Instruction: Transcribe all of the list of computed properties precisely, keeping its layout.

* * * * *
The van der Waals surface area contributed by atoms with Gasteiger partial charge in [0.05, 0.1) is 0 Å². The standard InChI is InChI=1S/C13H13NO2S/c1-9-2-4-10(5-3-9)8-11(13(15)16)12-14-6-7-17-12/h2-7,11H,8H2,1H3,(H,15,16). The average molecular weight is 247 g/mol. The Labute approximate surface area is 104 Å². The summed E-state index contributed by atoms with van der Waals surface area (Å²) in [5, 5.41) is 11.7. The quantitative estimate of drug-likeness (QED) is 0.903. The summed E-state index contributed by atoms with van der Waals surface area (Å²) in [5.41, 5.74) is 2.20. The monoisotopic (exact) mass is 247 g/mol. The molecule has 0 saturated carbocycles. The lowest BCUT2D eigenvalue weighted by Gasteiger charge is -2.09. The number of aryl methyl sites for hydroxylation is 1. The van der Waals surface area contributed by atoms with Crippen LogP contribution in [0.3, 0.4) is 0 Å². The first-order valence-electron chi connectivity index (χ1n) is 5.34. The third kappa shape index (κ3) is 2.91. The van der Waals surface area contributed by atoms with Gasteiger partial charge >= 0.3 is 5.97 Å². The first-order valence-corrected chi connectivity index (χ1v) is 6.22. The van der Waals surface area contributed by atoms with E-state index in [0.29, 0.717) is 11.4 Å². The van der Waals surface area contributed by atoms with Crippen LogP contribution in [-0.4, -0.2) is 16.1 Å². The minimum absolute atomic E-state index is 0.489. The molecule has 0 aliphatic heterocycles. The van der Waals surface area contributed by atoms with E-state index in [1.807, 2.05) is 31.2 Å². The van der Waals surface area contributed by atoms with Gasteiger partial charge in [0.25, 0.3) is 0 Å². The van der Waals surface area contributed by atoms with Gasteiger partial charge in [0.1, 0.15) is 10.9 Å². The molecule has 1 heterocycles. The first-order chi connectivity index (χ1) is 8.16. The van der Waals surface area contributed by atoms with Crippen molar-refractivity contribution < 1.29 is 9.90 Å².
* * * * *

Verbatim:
The van der Waals surface area contributed by atoms with Gasteiger partial charge in [0.05, 0.1) is 0 Å². The standard InChI is InChI=1S/C13H13NO2S/c1-9-2-4-10(5-3-9)8-11(13(15)16)12-14-6-7-17-12/h2-7,11H,8H2,1H3,(H,15,16). The average molecular weight is 247 g/mol. The Labute approximate surface area is 104 Å². The summed E-state index contributed by atoms with van der Waals surface area (Å²) in [5, 5.41) is 11.7. The quantitative estimate of drug-likeness (QED) is 0.903. The summed E-state index contributed by atoms with van der Waals surface area (Å²) in [5.41, 5.74) is 2.20. The monoisotopic (exact) mass is 247 g/mol. The molecule has 0 saturated carbocycles. The lowest BCUT2D eigenvalue weighted by Gasteiger charge is -2.09. The number of aryl methyl sites for hydroxylation is 1. The van der Waals surface area contributed by atoms with Crippen LogP contribution in [0.3, 0.4) is 0 Å². The first-order valence-electron chi connectivity index (χ1n) is 5.34. The third kappa shape index (κ3) is 2.91. The van der Waals surface area contributed by atoms with Gasteiger partial charge >= 0.3 is 5.97 Å². The first-order valence-corrected chi connectivity index (χ1v) is 6.22. The van der Waals surface area contributed by atoms with E-state index in [0.29, 0.717) is 11.4 Å². The van der Waals surface area contributed by atoms with Crippen LogP contribution in [-0.4, -0.2) is 16.1 Å². The minimum absolute atomic E-state index is 0.489. The molecule has 0 aliphatic heterocycles. The van der Waals surface area contributed by atoms with E-state index in [1.807, 2.05) is 31.2 Å². The van der Waals surface area contributed by atoms with Gasteiger partial charge in [0.25, 0.3) is 0 Å². The van der Waals surface area contributed by atoms with Gasteiger partial charge in [0.1, 0.15) is 10.9 Å². The molecule has 1 heterocycles. The first-order chi connectivity index (χ1) is 8.16. The van der Waals surface area contributed by atoms with Crippen molar-refractivity contribution < 1.29 is 9.90 Å².